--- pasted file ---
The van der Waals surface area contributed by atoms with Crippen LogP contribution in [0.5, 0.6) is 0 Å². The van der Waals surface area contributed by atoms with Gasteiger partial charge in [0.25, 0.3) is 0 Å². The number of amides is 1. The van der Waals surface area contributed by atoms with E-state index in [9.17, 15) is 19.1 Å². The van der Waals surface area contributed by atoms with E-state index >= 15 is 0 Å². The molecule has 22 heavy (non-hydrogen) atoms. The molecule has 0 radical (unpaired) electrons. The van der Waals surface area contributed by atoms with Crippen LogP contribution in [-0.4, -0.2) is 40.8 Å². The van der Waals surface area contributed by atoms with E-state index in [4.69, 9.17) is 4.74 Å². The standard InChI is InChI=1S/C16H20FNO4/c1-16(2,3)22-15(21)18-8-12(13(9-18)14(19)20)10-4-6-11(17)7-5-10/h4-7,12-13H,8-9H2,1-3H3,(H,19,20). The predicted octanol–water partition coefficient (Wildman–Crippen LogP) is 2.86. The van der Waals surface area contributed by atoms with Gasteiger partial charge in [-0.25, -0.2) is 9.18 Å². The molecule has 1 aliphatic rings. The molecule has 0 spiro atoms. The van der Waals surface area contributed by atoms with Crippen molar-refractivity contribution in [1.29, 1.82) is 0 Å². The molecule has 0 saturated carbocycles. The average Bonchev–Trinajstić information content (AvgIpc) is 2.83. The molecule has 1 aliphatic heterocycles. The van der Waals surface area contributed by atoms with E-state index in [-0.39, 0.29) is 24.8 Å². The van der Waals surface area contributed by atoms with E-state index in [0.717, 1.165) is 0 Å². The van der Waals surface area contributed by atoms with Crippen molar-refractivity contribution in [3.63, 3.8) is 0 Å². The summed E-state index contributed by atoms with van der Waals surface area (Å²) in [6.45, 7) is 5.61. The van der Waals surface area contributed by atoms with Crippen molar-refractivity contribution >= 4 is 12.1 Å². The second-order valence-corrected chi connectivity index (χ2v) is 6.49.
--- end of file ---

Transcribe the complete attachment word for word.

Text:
The van der Waals surface area contributed by atoms with Crippen LogP contribution in [0.5, 0.6) is 0 Å². The van der Waals surface area contributed by atoms with Gasteiger partial charge in [0.25, 0.3) is 0 Å². The number of amides is 1. The van der Waals surface area contributed by atoms with E-state index in [9.17, 15) is 19.1 Å². The van der Waals surface area contributed by atoms with E-state index >= 15 is 0 Å². The molecule has 22 heavy (non-hydrogen) atoms. The molecule has 0 radical (unpaired) electrons. The van der Waals surface area contributed by atoms with Crippen LogP contribution in [-0.4, -0.2) is 40.8 Å². The van der Waals surface area contributed by atoms with E-state index in [4.69, 9.17) is 4.74 Å². The standard InChI is InChI=1S/C16H20FNO4/c1-16(2,3)22-15(21)18-8-12(13(9-18)14(19)20)10-4-6-11(17)7-5-10/h4-7,12-13H,8-9H2,1-3H3,(H,19,20). The predicted octanol–water partition coefficient (Wildman–Crippen LogP) is 2.86. The van der Waals surface area contributed by atoms with Gasteiger partial charge in [-0.25, -0.2) is 9.18 Å². The molecule has 1 aliphatic rings. The molecule has 0 spiro atoms. The van der Waals surface area contributed by atoms with Crippen molar-refractivity contribution in [1.29, 1.82) is 0 Å². The molecule has 0 saturated carbocycles. The average Bonchev–Trinajstić information content (AvgIpc) is 2.83. The molecule has 1 aliphatic heterocycles. The van der Waals surface area contributed by atoms with E-state index in [-0.39, 0.29) is 24.8 Å². The van der Waals surface area contributed by atoms with E-state index in [0.717, 1.165) is 0 Å². The van der Waals surface area contributed by atoms with Crippen molar-refractivity contribution in [3.63, 3.8) is 0 Å². The summed E-state index contributed by atoms with van der Waals surface area (Å²) in [6.45, 7) is 5.61. The van der Waals surface area contributed by atoms with Crippen molar-refractivity contribution >= 4 is 12.1 Å². The second-order valence-corrected chi connectivity index (χ2v) is 6.49.